Great Roll Formed Part: noun, a part whose material, tolerances, and design are executed effectively, on schedule, and at an acceptable cost. A Great Roll Formed Part can easily become part of a reliable supply system.
Any part can be a “great” part. Realistically, most conventional manufacturers have the ability to accommodate almost any part design requests – as long as you’re willing to pay for them. But we’re talking about a Great Roll Formed Part. See more at Roll Forming Machine.
With a Great Roll Formed Part, there are no extra costs or considerations. Increased lead times are nonexistent, scrap is reduced to virtually nothing, and your designed part is produced efficiently and with great repeatability. You show us the design and we’ll say, “yup, we can make that” with no additional tweaking, tooling, or process changes required. Game, set, match.
This article is for those who are interested in the basics: an efficient, super affordable part. No bells, whistles, or fancy trim.
Here’s how to make your part a Great Roll Formed Part.
Where does any great part begin? With its materials. Your materials should be high-quality, yes, but they should also be appropriate for both the roll forming machine AND your application. What types of materials make the cut? First, a Great Roll Formed Part will be made of a material rhrough roll forming equipment that’s readily available in coil or sheet form. This is the easy part. The hard part is choosing a metal that can tolerate bending to the desired radius. In general, the more ductile the better.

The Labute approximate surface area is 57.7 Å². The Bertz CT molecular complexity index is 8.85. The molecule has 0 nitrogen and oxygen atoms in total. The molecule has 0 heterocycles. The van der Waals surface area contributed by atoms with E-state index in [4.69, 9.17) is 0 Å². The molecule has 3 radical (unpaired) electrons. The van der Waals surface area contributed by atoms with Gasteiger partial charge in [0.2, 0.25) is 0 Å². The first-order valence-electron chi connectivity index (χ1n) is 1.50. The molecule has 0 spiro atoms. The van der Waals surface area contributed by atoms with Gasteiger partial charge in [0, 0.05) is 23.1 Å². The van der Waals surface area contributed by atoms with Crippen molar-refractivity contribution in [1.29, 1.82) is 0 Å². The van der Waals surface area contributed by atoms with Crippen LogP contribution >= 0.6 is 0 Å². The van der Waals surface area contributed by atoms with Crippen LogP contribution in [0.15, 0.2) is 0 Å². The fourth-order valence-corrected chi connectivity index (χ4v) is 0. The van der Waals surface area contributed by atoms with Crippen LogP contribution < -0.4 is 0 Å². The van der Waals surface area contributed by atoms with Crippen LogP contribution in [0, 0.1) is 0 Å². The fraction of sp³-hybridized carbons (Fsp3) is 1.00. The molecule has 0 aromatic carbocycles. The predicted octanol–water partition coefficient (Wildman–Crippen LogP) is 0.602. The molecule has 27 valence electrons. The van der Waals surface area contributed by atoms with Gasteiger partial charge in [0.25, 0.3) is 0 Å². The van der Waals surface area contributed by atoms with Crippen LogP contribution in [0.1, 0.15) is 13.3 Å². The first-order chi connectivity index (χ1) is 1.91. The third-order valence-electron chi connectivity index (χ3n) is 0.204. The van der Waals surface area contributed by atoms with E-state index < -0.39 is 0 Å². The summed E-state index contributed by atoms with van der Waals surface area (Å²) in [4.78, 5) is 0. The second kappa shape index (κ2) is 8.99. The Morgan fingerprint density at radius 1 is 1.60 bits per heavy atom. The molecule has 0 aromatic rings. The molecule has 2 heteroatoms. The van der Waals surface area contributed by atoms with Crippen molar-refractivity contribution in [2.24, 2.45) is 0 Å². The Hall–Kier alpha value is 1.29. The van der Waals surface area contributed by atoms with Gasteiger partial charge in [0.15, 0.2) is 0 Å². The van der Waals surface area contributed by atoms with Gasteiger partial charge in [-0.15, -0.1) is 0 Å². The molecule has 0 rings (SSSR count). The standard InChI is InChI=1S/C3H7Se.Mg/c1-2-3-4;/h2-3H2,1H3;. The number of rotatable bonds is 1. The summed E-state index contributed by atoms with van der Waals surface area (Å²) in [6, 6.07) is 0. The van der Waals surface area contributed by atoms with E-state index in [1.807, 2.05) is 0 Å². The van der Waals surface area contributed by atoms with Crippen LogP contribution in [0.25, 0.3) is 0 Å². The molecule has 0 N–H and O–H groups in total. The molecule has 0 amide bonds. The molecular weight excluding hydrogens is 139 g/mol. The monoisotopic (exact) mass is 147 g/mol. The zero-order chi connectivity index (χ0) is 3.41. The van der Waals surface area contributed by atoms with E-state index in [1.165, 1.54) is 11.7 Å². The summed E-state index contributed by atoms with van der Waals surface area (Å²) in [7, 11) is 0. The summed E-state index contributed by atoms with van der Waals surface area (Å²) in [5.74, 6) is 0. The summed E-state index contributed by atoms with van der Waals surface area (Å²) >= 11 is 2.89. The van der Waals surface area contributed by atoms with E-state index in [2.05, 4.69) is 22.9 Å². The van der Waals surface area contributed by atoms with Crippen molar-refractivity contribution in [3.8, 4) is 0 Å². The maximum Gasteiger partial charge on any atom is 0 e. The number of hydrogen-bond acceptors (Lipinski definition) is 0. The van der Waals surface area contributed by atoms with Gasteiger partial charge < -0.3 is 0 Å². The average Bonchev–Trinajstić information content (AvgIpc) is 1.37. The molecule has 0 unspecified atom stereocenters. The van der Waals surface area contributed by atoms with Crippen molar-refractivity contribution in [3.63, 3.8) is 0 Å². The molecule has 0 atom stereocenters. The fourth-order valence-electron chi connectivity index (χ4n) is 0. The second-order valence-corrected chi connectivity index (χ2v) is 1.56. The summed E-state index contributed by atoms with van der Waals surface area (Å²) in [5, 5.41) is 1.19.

Here are the materials that match these criteria:
● Carbon steels with most any coating
● 200-, 300-, and 400-series stainless steels
● Aluminum (non-hardened)
● Pre-painted coil steel
There is a spectrum of ductility even among these metals that made the cut. The type of alloy will also affect the level of ductility. Based on metal ductility and thickness, machine requirements may change for roll shaft diameter, drive horsepower, or number of forming stations. Worried about choosing the right material? Leave it to us! You show us your part, your material of choice and the strength you need – we’ ll identify the correct metal chemistry for your Great Roll Formed Part!
1. Accumulated Angular Tolerances Accumulated angular tolerances affect variations in overall part dimensions beyond normal tolerance ranges.
2. Dimensional Hold Outside dimensions can be held very precisely when roll forming, though inside dimensions are subject to a variation of twice the strip thickness.
3. Multiple Hole Punching Multiple hole punching causes an accumulation of tolerances. Although tolerances from each hole to the next may be held very closely, the overall deviation from the first hole to the last can vary by the sum of all intermediate allowable tolerances.
4. Strip Width & Rolling Tolerances One leg of the shape should be able to “float” to accommodate metal flow in corners, gauge, and strip variation.
5. Clustered Hole Patterns Especially near the end of parts, clustered hole patterns may be punched using a single die with multiple punches. This allows for very accurate hole to hole tolerances.
6. Holes Near Bends Holes punched on or near bends will distort into ovals or egg shapes. Plan your design and tolerances accordingly.
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